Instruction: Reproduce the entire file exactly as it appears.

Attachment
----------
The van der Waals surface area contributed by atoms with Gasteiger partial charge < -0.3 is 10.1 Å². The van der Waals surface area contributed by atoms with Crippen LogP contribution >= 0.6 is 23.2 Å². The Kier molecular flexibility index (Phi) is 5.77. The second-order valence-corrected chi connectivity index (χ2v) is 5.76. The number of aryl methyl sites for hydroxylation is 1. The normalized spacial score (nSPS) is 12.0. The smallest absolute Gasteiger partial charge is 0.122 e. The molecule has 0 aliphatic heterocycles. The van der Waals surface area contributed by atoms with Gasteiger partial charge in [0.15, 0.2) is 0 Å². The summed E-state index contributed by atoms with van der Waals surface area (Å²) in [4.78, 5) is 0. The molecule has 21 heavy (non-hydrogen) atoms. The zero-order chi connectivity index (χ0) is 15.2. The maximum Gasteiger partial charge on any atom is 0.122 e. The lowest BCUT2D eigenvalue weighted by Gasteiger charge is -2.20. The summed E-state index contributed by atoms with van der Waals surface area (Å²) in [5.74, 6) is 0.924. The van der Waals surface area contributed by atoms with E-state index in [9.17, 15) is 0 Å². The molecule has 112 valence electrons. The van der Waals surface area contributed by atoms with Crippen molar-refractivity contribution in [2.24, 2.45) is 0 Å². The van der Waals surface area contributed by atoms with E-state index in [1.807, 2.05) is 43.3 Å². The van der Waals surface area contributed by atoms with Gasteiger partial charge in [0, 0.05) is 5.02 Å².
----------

The van der Waals surface area contributed by atoms with Gasteiger partial charge < -0.3 is 10.1 Å². The van der Waals surface area contributed by atoms with Crippen LogP contribution >= 0.6 is 23.2 Å². The Kier molecular flexibility index (Phi) is 5.77. The second-order valence-corrected chi connectivity index (χ2v) is 5.76. The number of aryl methyl sites for hydroxylation is 1. The normalized spacial score (nSPS) is 12.0. The smallest absolute Gasteiger partial charge is 0.122 e. The molecule has 0 aliphatic heterocycles. The van der Waals surface area contributed by atoms with Gasteiger partial charge in [0.15, 0.2) is 0 Å². The summed E-state index contributed by atoms with van der Waals surface area (Å²) in [4.78, 5) is 0. The molecule has 21 heavy (non-hydrogen) atoms. The zero-order chi connectivity index (χ0) is 15.2. The maximum Gasteiger partial charge on any atom is 0.122 e. The lowest BCUT2D eigenvalue weighted by Gasteiger charge is -2.20. The summed E-state index contributed by atoms with van der Waals surface area (Å²) in [5.74, 6) is 0.924. The van der Waals surface area contributed by atoms with E-state index in [9.17, 15) is 0 Å². The molecule has 112 valence electrons. The van der Waals surface area contributed by atoms with Crippen molar-refractivity contribution in [2.24, 2.45) is 0 Å². The van der Waals surface area contributed by atoms with E-state index in [1.807, 2.05) is 43.3 Å². The van der Waals surface area contributed by atoms with Gasteiger partial charge in [0, 0.05) is 5.02 Å².